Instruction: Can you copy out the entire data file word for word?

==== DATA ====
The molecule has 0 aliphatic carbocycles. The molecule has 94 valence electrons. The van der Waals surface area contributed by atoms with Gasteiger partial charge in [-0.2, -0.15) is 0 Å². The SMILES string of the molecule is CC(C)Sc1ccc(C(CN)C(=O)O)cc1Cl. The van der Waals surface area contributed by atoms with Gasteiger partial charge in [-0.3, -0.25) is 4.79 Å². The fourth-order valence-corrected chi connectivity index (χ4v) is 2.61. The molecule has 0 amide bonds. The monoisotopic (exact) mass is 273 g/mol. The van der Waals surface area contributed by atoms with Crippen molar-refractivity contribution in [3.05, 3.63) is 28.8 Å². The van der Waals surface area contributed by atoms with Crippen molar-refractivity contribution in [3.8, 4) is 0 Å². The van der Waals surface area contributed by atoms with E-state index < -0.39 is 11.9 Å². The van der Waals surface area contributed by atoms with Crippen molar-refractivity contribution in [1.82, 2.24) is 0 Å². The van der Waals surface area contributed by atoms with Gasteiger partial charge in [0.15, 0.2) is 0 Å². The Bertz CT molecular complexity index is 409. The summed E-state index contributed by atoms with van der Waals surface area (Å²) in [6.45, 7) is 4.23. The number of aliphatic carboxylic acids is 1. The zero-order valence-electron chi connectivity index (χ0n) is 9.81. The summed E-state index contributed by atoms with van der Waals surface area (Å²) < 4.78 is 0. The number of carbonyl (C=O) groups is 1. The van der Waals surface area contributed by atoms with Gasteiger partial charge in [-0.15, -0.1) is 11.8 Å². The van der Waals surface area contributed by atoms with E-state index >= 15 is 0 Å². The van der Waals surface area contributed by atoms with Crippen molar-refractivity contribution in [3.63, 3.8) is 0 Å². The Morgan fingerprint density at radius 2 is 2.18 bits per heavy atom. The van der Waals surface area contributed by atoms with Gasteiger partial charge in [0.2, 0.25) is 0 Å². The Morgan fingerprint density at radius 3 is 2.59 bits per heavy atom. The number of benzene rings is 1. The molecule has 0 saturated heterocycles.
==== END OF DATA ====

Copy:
The molecule has 0 aliphatic carbocycles. The molecule has 94 valence electrons. The van der Waals surface area contributed by atoms with Gasteiger partial charge in [-0.2, -0.15) is 0 Å². The SMILES string of the molecule is CC(C)Sc1ccc(C(CN)C(=O)O)cc1Cl. The van der Waals surface area contributed by atoms with Gasteiger partial charge in [-0.3, -0.25) is 4.79 Å². The fourth-order valence-corrected chi connectivity index (χ4v) is 2.61. The molecule has 0 amide bonds. The monoisotopic (exact) mass is 273 g/mol. The van der Waals surface area contributed by atoms with Crippen molar-refractivity contribution in [3.05, 3.63) is 28.8 Å². The van der Waals surface area contributed by atoms with Crippen molar-refractivity contribution in [3.8, 4) is 0 Å². The van der Waals surface area contributed by atoms with E-state index < -0.39 is 11.9 Å². The van der Waals surface area contributed by atoms with Crippen molar-refractivity contribution in [1.82, 2.24) is 0 Å². The van der Waals surface area contributed by atoms with Gasteiger partial charge in [0.15, 0.2) is 0 Å². The Bertz CT molecular complexity index is 409. The summed E-state index contributed by atoms with van der Waals surface area (Å²) in [6.45, 7) is 4.23. The number of aliphatic carboxylic acids is 1. The zero-order valence-electron chi connectivity index (χ0n) is 9.81. The summed E-state index contributed by atoms with van der Waals surface area (Å²) < 4.78 is 0. The number of carbonyl (C=O) groups is 1. The van der Waals surface area contributed by atoms with Gasteiger partial charge in [-0.15, -0.1) is 11.8 Å². The van der Waals surface area contributed by atoms with E-state index >= 15 is 0 Å². The van der Waals surface area contributed by atoms with Crippen molar-refractivity contribution in [3.63, 3.8) is 0 Å². The Morgan fingerprint density at radius 2 is 2.18 bits per heavy atom. The van der Waals surface area contributed by atoms with Gasteiger partial charge in [0.2, 0.25) is 0 Å². The Morgan fingerprint density at radius 3 is 2.59 bits per heavy atom. The number of benzene rings is 1. The molecule has 0 saturated heterocycles.